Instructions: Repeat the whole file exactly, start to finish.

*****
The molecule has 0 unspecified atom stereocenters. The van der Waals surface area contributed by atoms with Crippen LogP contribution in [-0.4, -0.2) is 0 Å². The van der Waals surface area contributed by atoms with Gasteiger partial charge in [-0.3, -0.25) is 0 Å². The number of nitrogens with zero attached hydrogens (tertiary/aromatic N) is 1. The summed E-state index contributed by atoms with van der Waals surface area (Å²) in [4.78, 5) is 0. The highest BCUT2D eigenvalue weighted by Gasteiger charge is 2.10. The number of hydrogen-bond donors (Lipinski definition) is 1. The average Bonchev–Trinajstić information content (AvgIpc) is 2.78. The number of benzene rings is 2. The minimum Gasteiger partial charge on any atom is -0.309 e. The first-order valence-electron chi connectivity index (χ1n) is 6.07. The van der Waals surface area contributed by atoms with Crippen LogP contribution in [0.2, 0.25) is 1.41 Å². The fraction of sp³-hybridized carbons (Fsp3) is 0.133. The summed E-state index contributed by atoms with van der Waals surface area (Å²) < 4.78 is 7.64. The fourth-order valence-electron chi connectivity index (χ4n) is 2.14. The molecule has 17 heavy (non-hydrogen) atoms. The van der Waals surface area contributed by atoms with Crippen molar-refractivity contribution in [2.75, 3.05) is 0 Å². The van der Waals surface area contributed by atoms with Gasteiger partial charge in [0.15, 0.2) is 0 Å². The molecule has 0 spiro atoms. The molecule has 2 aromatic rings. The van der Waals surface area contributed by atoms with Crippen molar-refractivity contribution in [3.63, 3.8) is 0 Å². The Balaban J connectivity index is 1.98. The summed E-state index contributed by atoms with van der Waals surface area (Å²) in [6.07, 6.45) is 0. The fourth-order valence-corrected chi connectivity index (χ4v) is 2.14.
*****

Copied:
The molecule has 0 unspecified atom stereocenters. The van der Waals surface area contributed by atoms with Crippen LogP contribution in [-0.4, -0.2) is 0 Å². The van der Waals surface area contributed by atoms with Gasteiger partial charge in [-0.3, -0.25) is 0 Å². The number of nitrogens with zero attached hydrogens (tertiary/aromatic N) is 1. The summed E-state index contributed by atoms with van der Waals surface area (Å²) in [4.78, 5) is 0. The highest BCUT2D eigenvalue weighted by Gasteiger charge is 2.10. The number of hydrogen-bond donors (Lipinski definition) is 1. The average Bonchev–Trinajstić information content (AvgIpc) is 2.78. The number of benzene rings is 2. The minimum Gasteiger partial charge on any atom is -0.309 e. The first-order valence-electron chi connectivity index (χ1n) is 6.07. The van der Waals surface area contributed by atoms with Crippen LogP contribution in [0.2, 0.25) is 1.41 Å². The fraction of sp³-hybridized carbons (Fsp3) is 0.133. The summed E-state index contributed by atoms with van der Waals surface area (Å²) < 4.78 is 7.64. The fourth-order valence-electron chi connectivity index (χ4n) is 2.14. The molecule has 17 heavy (non-hydrogen) atoms. The van der Waals surface area contributed by atoms with Crippen molar-refractivity contribution in [2.75, 3.05) is 0 Å². The van der Waals surface area contributed by atoms with Gasteiger partial charge in [0.15, 0.2) is 0 Å². The molecule has 0 spiro atoms. The molecule has 2 aromatic rings. The van der Waals surface area contributed by atoms with Crippen molar-refractivity contribution in [3.63, 3.8) is 0 Å². The Balaban J connectivity index is 1.98. The summed E-state index contributed by atoms with van der Waals surface area (Å²) in [6.07, 6.45) is 0. The fourth-order valence-corrected chi connectivity index (χ4v) is 2.14.